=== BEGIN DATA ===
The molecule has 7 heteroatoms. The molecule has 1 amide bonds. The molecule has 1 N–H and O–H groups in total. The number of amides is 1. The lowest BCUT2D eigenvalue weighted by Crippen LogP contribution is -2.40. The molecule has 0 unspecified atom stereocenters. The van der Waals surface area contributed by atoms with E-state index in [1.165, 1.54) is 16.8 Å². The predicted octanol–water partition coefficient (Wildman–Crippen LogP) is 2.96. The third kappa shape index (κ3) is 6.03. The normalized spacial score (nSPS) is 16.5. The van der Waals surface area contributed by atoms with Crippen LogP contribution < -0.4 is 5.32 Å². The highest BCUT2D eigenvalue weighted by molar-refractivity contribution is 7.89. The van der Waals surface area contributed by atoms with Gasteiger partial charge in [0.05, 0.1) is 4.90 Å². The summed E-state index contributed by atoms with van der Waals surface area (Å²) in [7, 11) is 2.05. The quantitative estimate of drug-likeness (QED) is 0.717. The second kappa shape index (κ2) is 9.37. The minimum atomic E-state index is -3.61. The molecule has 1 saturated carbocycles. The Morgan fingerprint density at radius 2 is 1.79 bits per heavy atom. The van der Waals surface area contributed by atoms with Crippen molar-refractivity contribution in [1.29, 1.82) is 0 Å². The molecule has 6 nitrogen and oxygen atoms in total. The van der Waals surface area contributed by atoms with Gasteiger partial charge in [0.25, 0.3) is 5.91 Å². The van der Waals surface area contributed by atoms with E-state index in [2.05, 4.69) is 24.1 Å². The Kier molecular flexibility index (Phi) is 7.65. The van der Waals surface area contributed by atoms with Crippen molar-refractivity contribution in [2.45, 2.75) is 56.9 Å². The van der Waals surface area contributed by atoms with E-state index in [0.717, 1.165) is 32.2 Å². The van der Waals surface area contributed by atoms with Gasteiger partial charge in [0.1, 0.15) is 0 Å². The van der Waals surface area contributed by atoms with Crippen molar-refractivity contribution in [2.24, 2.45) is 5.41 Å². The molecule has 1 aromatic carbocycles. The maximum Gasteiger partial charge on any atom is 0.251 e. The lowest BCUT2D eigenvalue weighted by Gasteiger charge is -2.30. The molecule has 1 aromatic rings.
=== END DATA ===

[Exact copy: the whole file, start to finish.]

The molecule has 7 heteroatoms. The molecule has 1 amide bonds. The molecule has 1 N–H and O–H groups in total. The number of amides is 1. The lowest BCUT2D eigenvalue weighted by Crippen LogP contribution is -2.40. The molecule has 0 unspecified atom stereocenters. The van der Waals surface area contributed by atoms with E-state index in [1.165, 1.54) is 16.8 Å². The predicted octanol–water partition coefficient (Wildman–Crippen LogP) is 2.96. The third kappa shape index (κ3) is 6.03. The normalized spacial score (nSPS) is 16.5. The van der Waals surface area contributed by atoms with Crippen LogP contribution < -0.4 is 5.32 Å². The highest BCUT2D eigenvalue weighted by molar-refractivity contribution is 7.89. The van der Waals surface area contributed by atoms with Gasteiger partial charge in [0.05, 0.1) is 4.90 Å². The summed E-state index contributed by atoms with van der Waals surface area (Å²) in [7, 11) is 2.05. The quantitative estimate of drug-likeness (QED) is 0.717. The second kappa shape index (κ2) is 9.37. The minimum atomic E-state index is -3.61. The molecule has 1 saturated carbocycles. The Morgan fingerprint density at radius 2 is 1.79 bits per heavy atom. The van der Waals surface area contributed by atoms with Crippen molar-refractivity contribution in [1.29, 1.82) is 0 Å². The molecule has 6 nitrogen and oxygen atoms in total. The van der Waals surface area contributed by atoms with Gasteiger partial charge in [0.25, 0.3) is 5.91 Å². The van der Waals surface area contributed by atoms with E-state index in [2.05, 4.69) is 24.1 Å². The Kier molecular flexibility index (Phi) is 7.65. The van der Waals surface area contributed by atoms with Crippen molar-refractivity contribution in [2.45, 2.75) is 56.9 Å². The van der Waals surface area contributed by atoms with E-state index in [0.717, 1.165) is 32.2 Å². The van der Waals surface area contributed by atoms with Gasteiger partial charge in [0.1, 0.15) is 0 Å². The van der Waals surface area contributed by atoms with Crippen molar-refractivity contribution in [2.24, 2.45) is 5.41 Å². The molecule has 1 aromatic carbocycles. The maximum Gasteiger partial charge on any atom is 0.251 e. The lowest BCUT2D eigenvalue weighted by Gasteiger charge is -2.30. The molecule has 1 aromatic rings.